We also need people with diabetes and their siblings to help with other studies. For example, studies about how diabetes is managed, about diabetes education, or to investigate further what causes Type 1 diabetes. We know that it is caused by a mixture of inherited and non-inherited factors, but these are not fully understood.

    Are you suitable? We're looking for:

    • people aged between 18 and 60 years old
    • diagnosed with Type 1 diabetes within the past six months.

    For more information about the study, visit the website at www.address2.org or contact our diabetes research team at diabetesresearch@gstt.nhs.uk, quoting 'Address 2'.

  • T cells studies in Type 1 diabetes 

    Type 1 diabetes (also known as insulin-dependent diabetes) is caused by the body’s white blood cells (part of the immune system) damaging the insulin producing cells in the pancreas. At King’s College London along with Guy’s and St Thomas’ Hospitals, we are interested in which blood cells do this and how it happens, as this may later lead to the development of new treatments to slow or prevent damage to the insulin making cells. 

    In this study, we will be comparing white blood cells from people who have just been diagnosed with Type 1 diabetes with blood from people who don’t have diabetes at all.

    Are you suitable? We are looking for:

    • people aged 18 to 40 years old
    • diagnosed with Type 1 diabetes in the last year.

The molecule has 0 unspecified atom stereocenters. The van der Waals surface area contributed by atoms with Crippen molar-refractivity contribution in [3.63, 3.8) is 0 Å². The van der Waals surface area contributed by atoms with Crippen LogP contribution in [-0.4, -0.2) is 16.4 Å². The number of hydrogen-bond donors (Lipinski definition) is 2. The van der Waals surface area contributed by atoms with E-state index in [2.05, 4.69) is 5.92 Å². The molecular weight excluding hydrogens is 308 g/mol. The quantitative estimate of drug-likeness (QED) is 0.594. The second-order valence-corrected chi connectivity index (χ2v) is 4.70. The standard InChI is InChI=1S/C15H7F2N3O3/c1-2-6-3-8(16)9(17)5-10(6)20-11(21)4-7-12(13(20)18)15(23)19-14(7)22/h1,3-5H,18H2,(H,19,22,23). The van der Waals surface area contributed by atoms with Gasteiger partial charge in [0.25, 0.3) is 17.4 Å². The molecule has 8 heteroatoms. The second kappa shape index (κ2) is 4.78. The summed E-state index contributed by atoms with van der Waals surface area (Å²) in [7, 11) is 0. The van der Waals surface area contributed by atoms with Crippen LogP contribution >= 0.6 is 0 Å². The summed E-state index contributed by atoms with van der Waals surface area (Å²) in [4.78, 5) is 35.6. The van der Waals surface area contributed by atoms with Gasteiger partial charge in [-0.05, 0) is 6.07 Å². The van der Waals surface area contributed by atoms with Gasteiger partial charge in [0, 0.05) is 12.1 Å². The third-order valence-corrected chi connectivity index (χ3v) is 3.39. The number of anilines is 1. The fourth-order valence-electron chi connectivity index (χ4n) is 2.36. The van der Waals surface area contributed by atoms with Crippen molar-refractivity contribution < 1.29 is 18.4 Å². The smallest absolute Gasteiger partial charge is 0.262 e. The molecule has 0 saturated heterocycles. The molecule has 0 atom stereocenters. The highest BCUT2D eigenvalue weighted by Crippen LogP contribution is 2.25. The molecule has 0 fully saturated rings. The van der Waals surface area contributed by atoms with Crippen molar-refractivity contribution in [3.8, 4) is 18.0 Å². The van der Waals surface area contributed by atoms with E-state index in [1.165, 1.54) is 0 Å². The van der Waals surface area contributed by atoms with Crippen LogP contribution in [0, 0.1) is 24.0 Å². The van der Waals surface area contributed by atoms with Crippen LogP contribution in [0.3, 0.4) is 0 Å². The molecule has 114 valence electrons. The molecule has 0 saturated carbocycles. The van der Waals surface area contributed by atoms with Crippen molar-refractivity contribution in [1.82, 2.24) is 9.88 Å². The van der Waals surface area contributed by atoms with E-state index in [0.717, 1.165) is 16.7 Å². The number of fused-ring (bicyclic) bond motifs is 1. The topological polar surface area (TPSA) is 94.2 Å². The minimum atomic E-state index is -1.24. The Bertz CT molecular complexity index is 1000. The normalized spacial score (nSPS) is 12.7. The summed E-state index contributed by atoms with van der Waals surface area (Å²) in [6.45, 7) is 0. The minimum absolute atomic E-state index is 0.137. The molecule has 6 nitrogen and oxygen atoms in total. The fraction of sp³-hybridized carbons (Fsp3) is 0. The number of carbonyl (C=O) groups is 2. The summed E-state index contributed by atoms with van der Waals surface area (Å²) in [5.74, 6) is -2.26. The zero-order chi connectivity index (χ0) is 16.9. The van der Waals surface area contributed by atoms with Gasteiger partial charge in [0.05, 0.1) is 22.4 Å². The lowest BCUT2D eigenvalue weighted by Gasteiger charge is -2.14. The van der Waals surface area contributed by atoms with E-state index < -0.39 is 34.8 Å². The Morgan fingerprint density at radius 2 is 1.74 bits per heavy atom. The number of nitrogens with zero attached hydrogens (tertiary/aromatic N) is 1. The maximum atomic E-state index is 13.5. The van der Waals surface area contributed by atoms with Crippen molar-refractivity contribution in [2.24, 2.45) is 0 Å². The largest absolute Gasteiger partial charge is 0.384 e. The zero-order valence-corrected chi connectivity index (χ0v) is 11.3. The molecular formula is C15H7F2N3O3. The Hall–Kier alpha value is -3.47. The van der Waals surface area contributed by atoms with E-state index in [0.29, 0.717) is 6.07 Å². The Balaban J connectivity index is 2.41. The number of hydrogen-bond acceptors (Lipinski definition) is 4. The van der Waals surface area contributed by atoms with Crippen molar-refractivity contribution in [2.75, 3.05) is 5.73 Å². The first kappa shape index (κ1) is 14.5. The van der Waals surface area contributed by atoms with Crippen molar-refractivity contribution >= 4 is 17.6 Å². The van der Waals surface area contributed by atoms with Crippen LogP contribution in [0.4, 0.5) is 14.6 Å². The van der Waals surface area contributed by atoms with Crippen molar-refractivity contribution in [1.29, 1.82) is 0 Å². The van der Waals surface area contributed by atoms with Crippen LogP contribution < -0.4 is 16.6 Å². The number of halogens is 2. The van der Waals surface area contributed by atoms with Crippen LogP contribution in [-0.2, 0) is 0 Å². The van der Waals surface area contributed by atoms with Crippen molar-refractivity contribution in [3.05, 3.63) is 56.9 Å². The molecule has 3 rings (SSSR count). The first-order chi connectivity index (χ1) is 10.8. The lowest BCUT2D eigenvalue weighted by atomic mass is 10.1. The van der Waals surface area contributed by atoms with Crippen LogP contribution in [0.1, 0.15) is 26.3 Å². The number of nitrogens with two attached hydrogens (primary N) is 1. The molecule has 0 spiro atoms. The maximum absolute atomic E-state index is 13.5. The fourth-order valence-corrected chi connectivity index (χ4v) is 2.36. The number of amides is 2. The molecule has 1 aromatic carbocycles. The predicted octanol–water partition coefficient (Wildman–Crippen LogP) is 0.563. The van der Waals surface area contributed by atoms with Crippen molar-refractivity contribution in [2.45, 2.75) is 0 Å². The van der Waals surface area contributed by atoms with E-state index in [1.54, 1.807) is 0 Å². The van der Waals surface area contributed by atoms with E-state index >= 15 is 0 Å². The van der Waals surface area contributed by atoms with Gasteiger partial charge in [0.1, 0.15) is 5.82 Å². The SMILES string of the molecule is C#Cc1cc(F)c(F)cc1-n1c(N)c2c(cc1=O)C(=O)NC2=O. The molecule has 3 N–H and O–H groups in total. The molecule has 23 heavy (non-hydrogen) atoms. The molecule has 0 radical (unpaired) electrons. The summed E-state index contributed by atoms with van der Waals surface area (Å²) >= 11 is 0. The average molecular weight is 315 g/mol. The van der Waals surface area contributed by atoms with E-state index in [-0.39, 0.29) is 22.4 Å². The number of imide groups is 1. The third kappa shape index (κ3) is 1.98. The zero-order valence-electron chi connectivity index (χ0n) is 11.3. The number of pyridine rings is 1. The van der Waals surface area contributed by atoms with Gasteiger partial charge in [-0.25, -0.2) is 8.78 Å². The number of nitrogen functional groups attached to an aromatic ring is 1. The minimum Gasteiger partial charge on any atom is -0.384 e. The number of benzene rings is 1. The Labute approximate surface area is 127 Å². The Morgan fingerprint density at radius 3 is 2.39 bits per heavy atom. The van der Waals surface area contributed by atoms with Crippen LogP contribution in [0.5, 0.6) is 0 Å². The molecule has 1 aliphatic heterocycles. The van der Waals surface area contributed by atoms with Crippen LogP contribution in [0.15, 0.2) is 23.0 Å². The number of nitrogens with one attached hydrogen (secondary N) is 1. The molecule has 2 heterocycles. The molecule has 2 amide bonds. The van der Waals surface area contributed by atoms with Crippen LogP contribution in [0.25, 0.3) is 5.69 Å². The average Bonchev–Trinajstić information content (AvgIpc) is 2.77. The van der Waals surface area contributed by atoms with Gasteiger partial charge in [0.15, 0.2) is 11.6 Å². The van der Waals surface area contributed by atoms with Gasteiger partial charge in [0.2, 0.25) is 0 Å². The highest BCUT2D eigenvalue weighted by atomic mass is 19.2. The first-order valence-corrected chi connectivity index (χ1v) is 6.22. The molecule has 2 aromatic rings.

If you would like to know more about this study, please contact the Guy's and St Thomas' diabetes research team at DiabetesResearch@gstt.nhs.uk, quoting 'T Cell Study'.

  • Credence study

    The credence study is looking at an investigational medication versus placebo to see if it can slow down the progression of kidney disease in patients with Type 2 diabetes. Not everyone in the study will receive active study drug. Half of the patients will receive active study drug and the other half will receive a placebo.

    An investigational agent is being evaluated in this study; the safety and efficacy of this agent has not been established.

    Are you suitable? We are looking for:

    • people aged over 30 years
    • diagnosed with Type 2 diabetes
    • have kidney disease related to your diabetes
    • are currently taking medication to control your kidney disease.

    If you would like to know more about this study, please contact the Guy's and St Thomas' diabetes research team at DiabetesResearch@gstt.nhs.uk, quoting 'Credence'.

  • Album study

    Before a new medication can be approved for use, it is necessary to determine whether it is safe and effective. This is done by carrying out research studies (or clinical studies).